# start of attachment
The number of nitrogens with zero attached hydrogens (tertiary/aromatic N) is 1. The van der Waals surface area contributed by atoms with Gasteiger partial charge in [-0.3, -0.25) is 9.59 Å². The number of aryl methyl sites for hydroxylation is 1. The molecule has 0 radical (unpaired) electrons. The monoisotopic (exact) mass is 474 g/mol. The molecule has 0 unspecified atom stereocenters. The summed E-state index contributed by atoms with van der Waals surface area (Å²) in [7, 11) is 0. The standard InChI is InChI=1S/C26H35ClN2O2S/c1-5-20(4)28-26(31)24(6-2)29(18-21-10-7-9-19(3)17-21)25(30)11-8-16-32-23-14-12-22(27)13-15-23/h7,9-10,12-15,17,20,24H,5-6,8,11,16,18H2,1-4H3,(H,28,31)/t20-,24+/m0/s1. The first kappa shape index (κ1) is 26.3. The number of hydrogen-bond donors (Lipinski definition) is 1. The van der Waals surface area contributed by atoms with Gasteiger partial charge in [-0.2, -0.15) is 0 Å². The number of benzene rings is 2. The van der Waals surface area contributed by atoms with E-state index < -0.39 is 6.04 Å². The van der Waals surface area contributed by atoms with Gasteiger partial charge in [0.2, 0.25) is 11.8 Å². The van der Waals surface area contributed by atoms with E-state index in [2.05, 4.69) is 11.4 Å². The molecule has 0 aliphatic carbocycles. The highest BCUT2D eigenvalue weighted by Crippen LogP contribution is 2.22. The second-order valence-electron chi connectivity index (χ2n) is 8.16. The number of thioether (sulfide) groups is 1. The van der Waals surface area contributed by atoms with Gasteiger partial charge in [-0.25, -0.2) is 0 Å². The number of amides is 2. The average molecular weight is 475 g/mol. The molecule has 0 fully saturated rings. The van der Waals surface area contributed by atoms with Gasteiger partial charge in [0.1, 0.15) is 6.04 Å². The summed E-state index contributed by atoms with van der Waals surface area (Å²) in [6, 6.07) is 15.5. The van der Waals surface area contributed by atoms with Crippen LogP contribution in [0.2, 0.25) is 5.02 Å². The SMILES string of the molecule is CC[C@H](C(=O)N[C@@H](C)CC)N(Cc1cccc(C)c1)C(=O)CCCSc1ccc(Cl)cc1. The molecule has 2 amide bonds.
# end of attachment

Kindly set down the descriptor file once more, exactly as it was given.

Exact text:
The number of nitrogens with zero attached hydrogens (tertiary/aromatic N) is 1. The van der Waals surface area contributed by atoms with Gasteiger partial charge in [-0.3, -0.25) is 9.59 Å². The number of aryl methyl sites for hydroxylation is 1. The molecule has 0 radical (unpaired) electrons. The monoisotopic (exact) mass is 474 g/mol. The molecule has 0 unspecified atom stereocenters. The summed E-state index contributed by atoms with van der Waals surface area (Å²) in [7, 11) is 0. The standard InChI is InChI=1S/C26H35ClN2O2S/c1-5-20(4)28-26(31)24(6-2)29(18-21-10-7-9-19(3)17-21)25(30)11-8-16-32-23-14-12-22(27)13-15-23/h7,9-10,12-15,17,20,24H,5-6,8,11,16,18H2,1-4H3,(H,28,31)/t20-,24+/m0/s1. The first kappa shape index (κ1) is 26.3. The number of hydrogen-bond donors (Lipinski definition) is 1. The van der Waals surface area contributed by atoms with Gasteiger partial charge in [-0.2, -0.15) is 0 Å². The number of benzene rings is 2. The van der Waals surface area contributed by atoms with E-state index < -0.39 is 6.04 Å². The van der Waals surface area contributed by atoms with Gasteiger partial charge in [0.2, 0.25) is 11.8 Å². The van der Waals surface area contributed by atoms with E-state index in [2.05, 4.69) is 11.4 Å². The molecule has 0 aliphatic carbocycles. The highest BCUT2D eigenvalue weighted by Crippen LogP contribution is 2.22. The second-order valence-electron chi connectivity index (χ2n) is 8.16. The number of thioether (sulfide) groups is 1. The van der Waals surface area contributed by atoms with Gasteiger partial charge in [-0.25, -0.2) is 0 Å². The number of amides is 2. The average molecular weight is 475 g/mol. The molecule has 0 fully saturated rings. The van der Waals surface area contributed by atoms with Gasteiger partial charge in [0.1, 0.15) is 6.04 Å². The summed E-state index contributed by atoms with van der Waals surface area (Å²) in [6, 6.07) is 15.5. The van der Waals surface area contributed by atoms with Crippen LogP contribution in [0.2, 0.25) is 5.02 Å². The SMILES string of the molecule is CC[C@H](C(=O)N[C@@H](C)CC)N(Cc1cccc(C)c1)C(=O)CCCSc1ccc(Cl)cc1. The molecule has 2 amide bonds.